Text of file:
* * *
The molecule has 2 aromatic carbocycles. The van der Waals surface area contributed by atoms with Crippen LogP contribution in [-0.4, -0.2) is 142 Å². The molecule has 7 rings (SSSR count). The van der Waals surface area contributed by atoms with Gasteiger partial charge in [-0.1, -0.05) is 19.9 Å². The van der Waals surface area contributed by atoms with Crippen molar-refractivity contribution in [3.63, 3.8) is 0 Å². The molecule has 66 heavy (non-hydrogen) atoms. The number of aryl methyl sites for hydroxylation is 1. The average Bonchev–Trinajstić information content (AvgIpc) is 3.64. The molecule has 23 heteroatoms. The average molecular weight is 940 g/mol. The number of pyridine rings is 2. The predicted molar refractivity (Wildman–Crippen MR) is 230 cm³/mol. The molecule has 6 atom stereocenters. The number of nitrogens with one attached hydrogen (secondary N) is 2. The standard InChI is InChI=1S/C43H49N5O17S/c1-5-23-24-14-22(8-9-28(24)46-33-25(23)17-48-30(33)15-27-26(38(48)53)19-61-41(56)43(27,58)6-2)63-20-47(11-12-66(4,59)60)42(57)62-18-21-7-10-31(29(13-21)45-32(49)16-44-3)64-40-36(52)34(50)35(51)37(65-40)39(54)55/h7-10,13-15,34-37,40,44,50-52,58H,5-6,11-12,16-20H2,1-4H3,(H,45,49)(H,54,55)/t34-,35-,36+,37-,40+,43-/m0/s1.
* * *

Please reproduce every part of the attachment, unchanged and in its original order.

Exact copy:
The molecule has 2 aromatic carbocycles. The van der Waals surface area contributed by atoms with Crippen LogP contribution in [-0.4, -0.2) is 142 Å². The molecule has 7 rings (SSSR count). The van der Waals surface area contributed by atoms with Gasteiger partial charge in [-0.1, -0.05) is 19.9 Å². The van der Waals surface area contributed by atoms with Crippen molar-refractivity contribution in [3.63, 3.8) is 0 Å². The molecule has 66 heavy (non-hydrogen) atoms. The number of aryl methyl sites for hydroxylation is 1. The average Bonchev–Trinajstić information content (AvgIpc) is 3.64. The molecule has 23 heteroatoms. The average molecular weight is 940 g/mol. The number of pyridine rings is 2. The predicted molar refractivity (Wildman–Crippen MR) is 230 cm³/mol. The molecule has 6 atom stereocenters. The number of nitrogens with one attached hydrogen (secondary N) is 2. The standard InChI is InChI=1S/C43H49N5O17S/c1-5-23-24-14-22(8-9-28(24)46-33-25(23)17-48-30(33)15-27-26(38(48)53)19-61-41(56)43(27,58)6-2)63-20-47(11-12-66(4,59)60)42(57)62-18-21-7-10-31(29(13-21)45-32(49)16-44-3)64-40-36(52)34(50)35(51)37(65-40)39(54)55/h7-10,13-15,34-37,40,44,50-52,58H,5-6,11-12,16-20H2,1-4H3,(H,45,49)(H,54,55)/t34-,35-,36+,37-,40+,43-/m0/s1.